Ghobash makes some good points throughout these letters. For example some clerics present an insane idea to youngsters that if they sacrifice their life in the form of suicide they are promised heaven. The clerics convince them that this the most difficult sacrifice a person can make. But Ghobash points out that the more difficult and valuable sacrifice a person can make is to “face the complexity of the modern life and life life to the fullest, morally, spiritually and socially.”
I felt that Ghobash spent most of the letters asking Saif to wake up. He spent most of the letters laying out thoughts and questions that would drive Saif to further question and perhaps seek knowledge. But Ghobash kind of just leaves at that. He might have awoken a curiosity or created desire in the reader but he doesn’t give you much direction after that. We know that first and foremost, we as Muslims should live by the Quran. Our knowledge starts there. Ghobash might have gently mentioned that the Quran is to be learned and studied, but his focus isn’t that. I felt that the way to go about attaining knowledge is left up to the reader. I found that to be a bit odd I guess. For example, when a parent teaches his/her child to fry an egg for the very first time. The parent does not just say: Fry the egg. The wise parent would say: Get an egg out of the fridge, turn on the frying pan, wipe a little butter on the pan, wait a few minutes and then crack the egg open on to the frying pan. These are the steps to fry an egg. All or even a few of these steps help you understand the process of how to fry an egg. (I know that’s not the best analogy but I hope you get my point). Yes its great that Ghobash is stirring these emotions and questions in the minds of young Muslims, but like any good parent, a strong suggestion should also be supplemented.
Overall its a decent read, worth picking up. And after going through the quotes I highlighted, I might even consider reading it again.
“It may be true that the greatest sacrifice that a person can make is to give his life for a cause. But it is not the most difficult sacrifice a person can make. The most difficult and perhaps more valuable sacrifice a person can make is to face the complexity of modern life and live life to its fullest- morally, spiritually, and socially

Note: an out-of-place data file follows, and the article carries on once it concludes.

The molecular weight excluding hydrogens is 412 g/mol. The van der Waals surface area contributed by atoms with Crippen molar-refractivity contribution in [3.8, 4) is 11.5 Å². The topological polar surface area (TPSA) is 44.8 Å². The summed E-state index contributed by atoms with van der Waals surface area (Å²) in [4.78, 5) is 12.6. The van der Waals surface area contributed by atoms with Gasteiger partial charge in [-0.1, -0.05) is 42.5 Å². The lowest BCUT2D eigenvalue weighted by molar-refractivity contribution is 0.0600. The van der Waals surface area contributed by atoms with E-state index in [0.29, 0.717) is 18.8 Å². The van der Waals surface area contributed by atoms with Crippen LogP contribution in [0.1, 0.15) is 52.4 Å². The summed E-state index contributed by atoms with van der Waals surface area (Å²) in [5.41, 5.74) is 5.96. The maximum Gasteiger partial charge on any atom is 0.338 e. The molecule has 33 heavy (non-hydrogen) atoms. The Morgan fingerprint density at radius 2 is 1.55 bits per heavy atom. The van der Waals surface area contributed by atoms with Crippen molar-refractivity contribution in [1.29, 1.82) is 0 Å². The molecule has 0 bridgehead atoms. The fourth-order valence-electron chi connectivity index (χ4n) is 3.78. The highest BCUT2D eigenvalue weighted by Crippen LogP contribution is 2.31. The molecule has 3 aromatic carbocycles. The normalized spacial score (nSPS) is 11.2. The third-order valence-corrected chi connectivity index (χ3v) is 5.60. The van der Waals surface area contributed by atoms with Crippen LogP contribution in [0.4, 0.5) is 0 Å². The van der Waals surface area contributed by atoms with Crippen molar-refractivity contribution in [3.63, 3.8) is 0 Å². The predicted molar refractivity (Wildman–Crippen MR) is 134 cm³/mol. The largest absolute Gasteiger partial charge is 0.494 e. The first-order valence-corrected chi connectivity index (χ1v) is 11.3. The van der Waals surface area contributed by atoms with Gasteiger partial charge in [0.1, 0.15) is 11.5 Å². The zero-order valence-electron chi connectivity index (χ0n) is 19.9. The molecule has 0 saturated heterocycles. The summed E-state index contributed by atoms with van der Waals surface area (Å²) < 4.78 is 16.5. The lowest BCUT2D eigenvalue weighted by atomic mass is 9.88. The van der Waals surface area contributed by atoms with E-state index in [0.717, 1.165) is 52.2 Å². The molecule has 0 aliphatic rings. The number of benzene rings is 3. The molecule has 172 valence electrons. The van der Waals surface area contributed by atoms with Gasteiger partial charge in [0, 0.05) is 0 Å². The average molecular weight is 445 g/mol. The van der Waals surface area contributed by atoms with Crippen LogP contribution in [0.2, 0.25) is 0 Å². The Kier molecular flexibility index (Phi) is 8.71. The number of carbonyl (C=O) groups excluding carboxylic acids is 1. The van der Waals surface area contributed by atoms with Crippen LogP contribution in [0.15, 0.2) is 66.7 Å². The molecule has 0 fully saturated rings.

“Islam has within it the resources for you to be a complete and balanced person”
“Violence is the tool of the frustrated and the angry. It achieves nothing for us as Muslims”
“The real challenge as a Muslim was not to run away from the West an seek comfort at the heart of Islam. The real challenge was to figure out the structure that would allow me to exist out there as a Muslim.”
“I mean the state where we pretend that ignoring the questions, ad the issues that led to these questions, we can somehow remove this knowledge from our minds.”
“Great knowledge consists offing familiar with the questions, the doubts, the possibility that things might be different.”
“It is perplexing to hear a fundamentalist criticizing the West but then observe him counting his money in dollars.”
“We are called upon, to bring out highest and best qualities to Islam as we practice it. If we do not, the deficiency is not within Islam, the deficiency is within us as people who have not thought deeply enough or tried hard enough to make sense of the disparate factors pulling on us.”
“In the search of knowledge, if we are honest with ourselves, we will find that knowledge is the common property of all of humanity.”
“We will and must seek knowledge that will allow us to reflect more deeply on ourselves as Muslims and as human beings.”
“ ..today almost 70 percent of your fellow muslims can neither read or write. This imposes an obligation on those of us who are able to read and write. The obligation is to learn as much as we can, and spread as much knowledge as we can.”
“…the certainty that each of us is a human being with smthg special to offer the world.”
“I want you to remember that education is more than just absorbing facts and passing exams.”
READ or NOT TO READ: READ